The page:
The fall and fall of U.S. tariff barriers

Click to enlarge. Hat to Barry Ritholtz

The United States, like almost all industrial countries, built up its infant industries behind protective tariff walls that shielded them from more efficient, because longer-established, competitors.

This historical graph shows what has happened since then.  Tariffs against foreign imports are down to a tiny fraction of what they were in the 1930s or 1940s.

President Trump deserves credit for forcing trade policy onto the national agenda.  Unlike his predecessors, he does not argue that more and more globalization is the answer  He is right that it is time for a change.

But trade wars aren’t an answer either

Rather the U.S. should do what successful exporting nations do, which is to build up their industries through a carefully targeted industrial policy.

Global American companies are shifting production into foreign countries.  Some times the reason is to exploit a low-paid work force.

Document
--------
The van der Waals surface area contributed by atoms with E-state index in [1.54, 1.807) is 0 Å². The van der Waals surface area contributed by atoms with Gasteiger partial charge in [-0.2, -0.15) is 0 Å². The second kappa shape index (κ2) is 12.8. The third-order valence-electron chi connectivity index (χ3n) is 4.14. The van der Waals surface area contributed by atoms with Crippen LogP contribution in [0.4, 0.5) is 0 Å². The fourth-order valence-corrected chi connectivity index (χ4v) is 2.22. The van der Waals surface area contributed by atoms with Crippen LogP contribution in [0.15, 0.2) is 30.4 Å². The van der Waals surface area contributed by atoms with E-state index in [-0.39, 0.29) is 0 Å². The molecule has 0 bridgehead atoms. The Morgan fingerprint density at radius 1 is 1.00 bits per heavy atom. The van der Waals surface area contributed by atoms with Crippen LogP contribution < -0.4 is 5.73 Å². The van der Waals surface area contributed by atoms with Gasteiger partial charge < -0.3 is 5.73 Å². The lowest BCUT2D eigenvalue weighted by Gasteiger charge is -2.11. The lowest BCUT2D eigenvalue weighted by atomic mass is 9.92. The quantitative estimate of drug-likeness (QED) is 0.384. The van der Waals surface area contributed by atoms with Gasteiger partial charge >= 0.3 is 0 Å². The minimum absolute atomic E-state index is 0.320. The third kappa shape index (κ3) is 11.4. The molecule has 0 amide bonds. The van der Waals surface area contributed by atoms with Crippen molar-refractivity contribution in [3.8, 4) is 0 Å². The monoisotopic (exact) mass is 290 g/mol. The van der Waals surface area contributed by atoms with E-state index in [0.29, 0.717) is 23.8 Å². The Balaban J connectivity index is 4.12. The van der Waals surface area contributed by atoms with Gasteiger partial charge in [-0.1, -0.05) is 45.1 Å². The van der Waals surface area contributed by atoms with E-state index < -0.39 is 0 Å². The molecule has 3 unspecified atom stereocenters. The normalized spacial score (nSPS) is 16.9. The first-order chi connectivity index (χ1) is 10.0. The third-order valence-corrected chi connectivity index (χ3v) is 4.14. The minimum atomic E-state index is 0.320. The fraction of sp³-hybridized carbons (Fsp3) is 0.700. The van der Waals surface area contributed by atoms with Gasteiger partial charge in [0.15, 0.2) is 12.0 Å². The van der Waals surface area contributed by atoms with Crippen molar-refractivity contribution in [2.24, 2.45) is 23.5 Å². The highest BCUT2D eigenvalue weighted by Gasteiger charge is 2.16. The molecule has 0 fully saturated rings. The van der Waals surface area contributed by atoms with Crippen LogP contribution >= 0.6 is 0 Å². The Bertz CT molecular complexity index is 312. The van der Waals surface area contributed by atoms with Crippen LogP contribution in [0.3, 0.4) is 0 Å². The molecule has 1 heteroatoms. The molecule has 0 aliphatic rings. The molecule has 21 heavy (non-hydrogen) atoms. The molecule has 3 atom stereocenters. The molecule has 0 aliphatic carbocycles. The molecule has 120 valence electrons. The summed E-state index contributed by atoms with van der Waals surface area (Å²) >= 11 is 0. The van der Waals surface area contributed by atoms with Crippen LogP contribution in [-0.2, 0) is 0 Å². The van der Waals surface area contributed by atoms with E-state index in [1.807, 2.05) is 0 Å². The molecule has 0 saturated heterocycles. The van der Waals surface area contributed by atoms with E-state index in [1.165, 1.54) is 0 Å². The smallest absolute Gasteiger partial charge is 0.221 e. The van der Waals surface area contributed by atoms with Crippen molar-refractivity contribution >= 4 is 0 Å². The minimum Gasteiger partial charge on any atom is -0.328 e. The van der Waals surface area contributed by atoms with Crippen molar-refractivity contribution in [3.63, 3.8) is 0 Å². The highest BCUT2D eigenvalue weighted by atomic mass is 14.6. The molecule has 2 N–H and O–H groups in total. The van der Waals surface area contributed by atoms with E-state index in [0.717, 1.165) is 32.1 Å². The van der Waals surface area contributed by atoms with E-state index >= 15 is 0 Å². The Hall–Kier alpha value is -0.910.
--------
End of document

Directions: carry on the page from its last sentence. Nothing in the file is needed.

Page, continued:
But often the reason is that foreign governments refuse to allow American companies to enter their markets unless the American companies move production to their countries, hire local workers, allow local investment and in many cases transfer technological expertise to the host country..

The U.S. government sets no such conditions for access to the U.S. markets.

Trump’s protectionism may or may not bring trade concessions from China and other nations.  In and of itself. this will not build up America’s industrial strength.

But new versions of NAFTA and other failed trade treaties won’t work either.  Anti-Trump liberals and Democrats need to come up with an effective and targeted industrial policy of their own.

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